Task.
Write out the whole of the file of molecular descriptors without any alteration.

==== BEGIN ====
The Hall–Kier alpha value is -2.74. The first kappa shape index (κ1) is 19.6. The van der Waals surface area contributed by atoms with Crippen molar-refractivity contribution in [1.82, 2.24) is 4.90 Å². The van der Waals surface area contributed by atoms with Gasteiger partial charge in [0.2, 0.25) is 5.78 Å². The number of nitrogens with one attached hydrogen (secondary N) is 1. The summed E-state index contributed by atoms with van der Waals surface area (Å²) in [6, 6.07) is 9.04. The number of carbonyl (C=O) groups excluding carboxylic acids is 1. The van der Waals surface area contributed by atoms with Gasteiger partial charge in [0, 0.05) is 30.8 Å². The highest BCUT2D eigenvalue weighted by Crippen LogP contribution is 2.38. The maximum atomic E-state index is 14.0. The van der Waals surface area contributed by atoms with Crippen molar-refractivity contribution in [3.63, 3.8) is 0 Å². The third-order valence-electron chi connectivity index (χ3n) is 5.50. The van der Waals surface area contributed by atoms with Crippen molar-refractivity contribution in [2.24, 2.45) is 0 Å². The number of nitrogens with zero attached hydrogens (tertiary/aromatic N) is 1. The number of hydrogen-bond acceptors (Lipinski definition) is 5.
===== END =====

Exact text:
The Hall–Kier alpha value is -2.74. The first kappa shape index (κ1) is 19.6. The van der Waals surface area contributed by atoms with Crippen molar-refractivity contribution in [1.82, 2.24) is 4.90 Å². The van der Waals surface area contributed by atoms with Gasteiger partial charge in [0.2, 0.25) is 5.78 Å². The number of nitrogens with one attached hydrogen (secondary N) is 1. The summed E-state index contributed by atoms with van der Waals surface area (Å²) in [6, 6.07) is 9.04. The number of carbonyl (C=O) groups excluding carboxylic acids is 1. The van der Waals surface area contributed by atoms with Gasteiger partial charge in [0, 0.05) is 30.8 Å². The highest BCUT2D eigenvalue weighted by Crippen LogP contribution is 2.38. The maximum atomic E-state index is 14.0. The van der Waals surface area contributed by atoms with Crippen molar-refractivity contribution in [3.63, 3.8) is 0 Å². The third-order valence-electron chi connectivity index (χ3n) is 5.50. The van der Waals surface area contributed by atoms with Crippen molar-refractivity contribution in [2.24, 2.45) is 0 Å². The number of nitrogens with zero attached hydrogens (tertiary/aromatic N) is 1. The number of hydrogen-bond acceptors (Lipinski definition) is 5.